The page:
top of page

College Football Playoff Expands Field To 12 Teams

On Friday, the College Football Playoff's board of managers voted unanimously to expand the College Football Playoff to 12 teams. This change would take effect in 2026, but the board is encouraging the sport's commissioners to try to have the changes in place as soon as 2024.

The 11 college presidents and chancellors that sit on the board approved the 12 team model, including the six highest-ranked conference champions, as well as six at-large teams, according to Heather Dinich of ESPN.

"This is an historic and exciting day for college football," said Mark Keenum, the president of Mississippi State and chairman of the CFP Board of Managers. "More teams, more participation and more excitement are good for our fans, alumni, and student-athletes. I'm grateful to my colleagues on the board for their thoughtful approach to this issue and for their resolve to get expansion across the goal line and for the extensive work of the Management Committee that made this decision possible."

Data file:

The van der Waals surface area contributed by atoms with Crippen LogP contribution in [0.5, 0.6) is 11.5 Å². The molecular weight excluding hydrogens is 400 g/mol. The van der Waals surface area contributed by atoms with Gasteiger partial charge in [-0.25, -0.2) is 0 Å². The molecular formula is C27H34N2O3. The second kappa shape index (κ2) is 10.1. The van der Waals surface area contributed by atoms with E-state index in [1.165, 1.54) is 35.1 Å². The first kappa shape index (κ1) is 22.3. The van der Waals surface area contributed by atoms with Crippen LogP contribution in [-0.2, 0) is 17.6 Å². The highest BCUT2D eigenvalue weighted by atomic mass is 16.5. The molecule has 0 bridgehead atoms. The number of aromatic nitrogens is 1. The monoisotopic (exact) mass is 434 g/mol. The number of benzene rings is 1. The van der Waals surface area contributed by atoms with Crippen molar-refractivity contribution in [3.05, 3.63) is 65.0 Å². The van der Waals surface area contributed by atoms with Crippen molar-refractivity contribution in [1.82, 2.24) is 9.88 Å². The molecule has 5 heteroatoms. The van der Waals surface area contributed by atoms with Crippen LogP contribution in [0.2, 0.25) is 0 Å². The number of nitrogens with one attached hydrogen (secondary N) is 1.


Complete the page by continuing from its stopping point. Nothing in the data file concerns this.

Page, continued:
The team rankings will continue to be determined by the CFP selection committee. According to reports, the four highest-ranked conference champions will be seeded one through four, with each team receiving a first-round bye. The next teams will be seeded five through 12 and will play each other in the first round. These games would take place on either the second or third weekend of December. Afterward, the quarterfinal and semifinal games would be played in bowl games. The bowl games would be on a rotating basis, with the championship game at a neutral site.

It will certainly be interesting to see how this new format will affect college football heading forward. Many teams who never had a chance of making the CFP May now begin to play tougher out of conference opponents, in hopes of getting tanked high enough to receive an at-large bid. This is potentially good news for a team like Kentucky, who plays in the gauntlet that is the SEC. A nine or ten win regular season playing in the SEC might be enough to grab an at-large bid. If there wasn’t reason enough to be excited about the direction of Kentucky Football, there certainly is now!


Recent Posts

See All


bottom of page